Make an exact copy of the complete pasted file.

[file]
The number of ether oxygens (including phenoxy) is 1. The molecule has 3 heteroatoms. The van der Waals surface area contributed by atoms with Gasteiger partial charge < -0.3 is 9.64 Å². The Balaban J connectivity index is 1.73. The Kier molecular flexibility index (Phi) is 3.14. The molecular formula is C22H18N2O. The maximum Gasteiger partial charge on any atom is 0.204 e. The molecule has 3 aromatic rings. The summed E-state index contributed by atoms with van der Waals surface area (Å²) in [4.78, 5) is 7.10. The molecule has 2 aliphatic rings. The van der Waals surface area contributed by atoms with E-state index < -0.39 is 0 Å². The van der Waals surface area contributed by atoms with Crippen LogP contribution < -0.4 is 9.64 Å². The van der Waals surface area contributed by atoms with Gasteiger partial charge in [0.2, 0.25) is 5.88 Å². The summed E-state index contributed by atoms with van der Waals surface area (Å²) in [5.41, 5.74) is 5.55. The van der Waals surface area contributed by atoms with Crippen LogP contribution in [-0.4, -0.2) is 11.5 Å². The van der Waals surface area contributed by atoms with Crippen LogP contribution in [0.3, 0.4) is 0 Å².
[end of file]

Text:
The number of ether oxygens (including phenoxy) is 1. The molecule has 3 heteroatoms. The van der Waals surface area contributed by atoms with Gasteiger partial charge < -0.3 is 9.64 Å². The Balaban J connectivity index is 1.73. The Kier molecular flexibility index (Phi) is 3.14. The molecular formula is C22H18N2O. The maximum Gasteiger partial charge on any atom is 0.204 e. The molecule has 3 aromatic rings. The summed E-state index contributed by atoms with van der Waals surface area (Å²) in [4.78, 5) is 7.10. The molecule has 2 aliphatic rings. The van der Waals surface area contributed by atoms with E-state index < -0.39 is 0 Å². The van der Waals surface area contributed by atoms with Crippen LogP contribution < -0.4 is 9.64 Å². The van der Waals surface area contributed by atoms with Gasteiger partial charge in [0.2, 0.25) is 5.88 Å². The summed E-state index contributed by atoms with van der Waals surface area (Å²) in [5.41, 5.74) is 5.55. The van der Waals surface area contributed by atoms with Crippen LogP contribution in [-0.4, -0.2) is 11.5 Å². The van der Waals surface area contributed by atoms with Crippen LogP contribution in [0.3, 0.4) is 0 Å².